A perfect day in Florence

Historical palaces, great churches, exquisite sculptures and countless masterpieces – Florence is packed with wonderful things to see and do. Here’s the perfect way to spend 24 hours in one of Italy’s most beautiful cities
Piazza Santo Spirito
Piazza Santo Spirito

Piazza Santo Spirito: make it a stop on your first 24 hours in Florence. Photo: Shutterstock


09.00am: Start your day with an indulgent breakfast

There’s nothing like a languid breakfast in the sunshine when you’re on holiday. Start your day with a cappuccino and cornetto at Caffè Scudieri on the Piazza di San Giovanni (19r). This smart, long-established café/pasticceria – opened in 1939 – is right in the heart of Florence, in the newly pedestrianized Piazza. Make sure you take your cappuccino early in Florence as ordering one after 11am marks you as a tourist, although waiters are becoming accustomed even to the request of after-dinner cappuccinos by now (ordering coffee together with your dinner remains taboo – don't do it)!

10.00am: Explore the magnificent Duomo

Amble around the Piazza, admiring the Baptistery, Campanile (bell tower) and the iconic Duomo (cathedral). The Baptistery is Florence’s oldest building, a precious gem of octagonal Romanesque architecture which once served as the city’s cathedral. The Campanile is one of Florence’s most graceful landmarks, faced in green, white and pink marble to match the Duomo. The Duomo itself, designed by the great architect Arnolfo di Cambio, is the symbolic heart of the city and remains its tallest building. Those with stamina can tackle the 463 stairs spiralling to the top of the cathedral’s dome to admire Brunelleschi’s engineering genius and the fabulous views. Entry to the steps is via the Porta della Mandoria on the northern side of the Duomo.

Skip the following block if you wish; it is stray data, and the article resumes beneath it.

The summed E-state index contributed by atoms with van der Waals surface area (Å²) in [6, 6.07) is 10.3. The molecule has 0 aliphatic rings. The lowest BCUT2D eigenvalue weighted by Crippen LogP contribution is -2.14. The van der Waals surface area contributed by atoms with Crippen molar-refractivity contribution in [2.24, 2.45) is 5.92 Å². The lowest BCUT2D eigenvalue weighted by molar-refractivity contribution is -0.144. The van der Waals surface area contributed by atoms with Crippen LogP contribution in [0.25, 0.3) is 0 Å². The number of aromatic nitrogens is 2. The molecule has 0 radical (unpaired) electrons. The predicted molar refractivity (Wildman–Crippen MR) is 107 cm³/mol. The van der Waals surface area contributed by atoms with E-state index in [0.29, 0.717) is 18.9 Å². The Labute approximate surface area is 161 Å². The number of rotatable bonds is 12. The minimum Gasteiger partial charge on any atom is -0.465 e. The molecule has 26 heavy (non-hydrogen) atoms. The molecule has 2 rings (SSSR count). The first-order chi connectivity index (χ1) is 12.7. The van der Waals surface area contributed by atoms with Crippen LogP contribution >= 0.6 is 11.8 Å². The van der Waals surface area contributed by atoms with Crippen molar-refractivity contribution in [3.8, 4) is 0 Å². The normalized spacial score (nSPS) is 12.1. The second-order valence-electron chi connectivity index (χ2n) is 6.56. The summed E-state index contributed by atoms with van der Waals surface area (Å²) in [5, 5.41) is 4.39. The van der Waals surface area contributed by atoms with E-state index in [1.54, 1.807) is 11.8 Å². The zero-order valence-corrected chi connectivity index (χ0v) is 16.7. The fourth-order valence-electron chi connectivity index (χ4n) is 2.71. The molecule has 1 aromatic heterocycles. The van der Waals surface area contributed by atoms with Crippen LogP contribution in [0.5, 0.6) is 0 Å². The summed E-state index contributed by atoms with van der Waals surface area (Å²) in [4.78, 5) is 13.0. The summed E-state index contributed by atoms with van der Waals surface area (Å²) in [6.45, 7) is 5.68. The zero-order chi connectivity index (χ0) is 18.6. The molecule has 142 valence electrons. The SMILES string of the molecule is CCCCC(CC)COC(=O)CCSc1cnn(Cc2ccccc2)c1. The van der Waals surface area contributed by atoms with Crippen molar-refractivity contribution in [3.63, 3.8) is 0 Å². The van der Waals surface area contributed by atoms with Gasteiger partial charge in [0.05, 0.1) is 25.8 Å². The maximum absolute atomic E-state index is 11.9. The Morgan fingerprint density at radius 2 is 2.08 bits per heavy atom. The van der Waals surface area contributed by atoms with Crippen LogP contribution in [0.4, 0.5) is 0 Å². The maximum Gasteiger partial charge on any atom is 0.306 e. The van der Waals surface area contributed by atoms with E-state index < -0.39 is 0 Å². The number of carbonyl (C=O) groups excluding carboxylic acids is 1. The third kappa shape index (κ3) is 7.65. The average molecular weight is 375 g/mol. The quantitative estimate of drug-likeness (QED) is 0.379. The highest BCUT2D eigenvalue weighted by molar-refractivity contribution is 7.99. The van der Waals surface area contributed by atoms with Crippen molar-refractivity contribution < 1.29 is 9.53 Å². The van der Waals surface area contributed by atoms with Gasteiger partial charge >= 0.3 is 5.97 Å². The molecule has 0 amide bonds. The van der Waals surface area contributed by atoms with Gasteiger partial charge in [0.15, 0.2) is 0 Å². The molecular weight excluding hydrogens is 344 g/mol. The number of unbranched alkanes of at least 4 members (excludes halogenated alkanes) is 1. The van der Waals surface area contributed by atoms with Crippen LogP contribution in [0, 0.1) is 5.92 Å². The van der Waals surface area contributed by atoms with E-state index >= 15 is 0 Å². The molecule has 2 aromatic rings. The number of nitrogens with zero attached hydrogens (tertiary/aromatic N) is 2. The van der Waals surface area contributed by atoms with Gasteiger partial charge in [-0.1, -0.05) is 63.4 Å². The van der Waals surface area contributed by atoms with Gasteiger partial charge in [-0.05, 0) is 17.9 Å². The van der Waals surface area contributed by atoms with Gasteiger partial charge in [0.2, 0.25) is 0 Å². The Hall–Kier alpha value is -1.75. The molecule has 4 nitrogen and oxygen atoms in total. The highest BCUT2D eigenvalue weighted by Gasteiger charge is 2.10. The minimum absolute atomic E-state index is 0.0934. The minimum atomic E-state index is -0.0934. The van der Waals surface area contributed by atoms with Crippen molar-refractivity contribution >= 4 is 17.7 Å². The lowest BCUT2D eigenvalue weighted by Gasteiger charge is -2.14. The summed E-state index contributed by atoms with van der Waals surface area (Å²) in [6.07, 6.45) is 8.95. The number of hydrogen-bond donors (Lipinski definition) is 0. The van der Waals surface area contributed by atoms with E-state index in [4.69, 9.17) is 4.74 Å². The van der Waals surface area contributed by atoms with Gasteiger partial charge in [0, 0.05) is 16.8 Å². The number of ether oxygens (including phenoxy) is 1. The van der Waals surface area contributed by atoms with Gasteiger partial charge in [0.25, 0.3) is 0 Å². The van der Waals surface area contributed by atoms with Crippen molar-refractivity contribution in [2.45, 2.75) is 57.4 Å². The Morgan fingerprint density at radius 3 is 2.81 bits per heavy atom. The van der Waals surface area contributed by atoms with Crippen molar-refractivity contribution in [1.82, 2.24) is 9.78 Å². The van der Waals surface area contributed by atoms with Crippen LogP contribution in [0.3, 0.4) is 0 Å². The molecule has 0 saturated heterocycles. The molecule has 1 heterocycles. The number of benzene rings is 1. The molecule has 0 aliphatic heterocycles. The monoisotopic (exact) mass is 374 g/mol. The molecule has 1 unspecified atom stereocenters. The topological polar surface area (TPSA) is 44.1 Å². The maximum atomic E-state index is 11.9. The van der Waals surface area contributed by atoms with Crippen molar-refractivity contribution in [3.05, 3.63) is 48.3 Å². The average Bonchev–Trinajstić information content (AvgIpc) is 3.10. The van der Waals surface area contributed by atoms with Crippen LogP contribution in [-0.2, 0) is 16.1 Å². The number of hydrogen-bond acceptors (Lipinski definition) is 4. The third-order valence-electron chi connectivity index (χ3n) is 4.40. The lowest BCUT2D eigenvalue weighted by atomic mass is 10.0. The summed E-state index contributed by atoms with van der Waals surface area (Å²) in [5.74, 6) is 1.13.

11.30am: Window shop along Via de’ Tornabuoni

Take the Via Roma south of the Baptistery for Piazza della Repubblica, home to some of the city’s most elegant cafés. Stop here for a drink if you need a break. Otherwise, cross the square for Via Strozzi and at the end turn left into Via de’ Tornabuoni for the lavish flagship stores of Gucci, Prada, Pucci and Cartier to name just a few. The area has long been a haunt of the wealthy, who have lived here since the 14th century, building impressive palazzos and sponsoring richly-frescoed chapels. If you don’t want to risk bankruptcy with a purchase, window-shopping can be just as fun.


Fountain Neptune in Piazza della Signoria in Florence. Photo: Shutterstock


1.00pm: Meander through Mercato Nuovo

At Piazza Santa Trinità, turn left into Via Porta, passing halfway along the Palazzo Davanzati. At the end on the right is the Mercato Nuovo. A market has existed here since the 11th century; the main attraction today is the profusion of stalls selling bags, belts, small leather goods and assorted souvenirs. The current arcade was built in 1547–51 for the sale of silk and gold. Rub the snout of the 17th-century bronze boar to guarantee your return to Florence and maybe brave a tripe sandwich from the popular stand at the market’s southwest corner.

1.30pm: People watch on the city's piazzas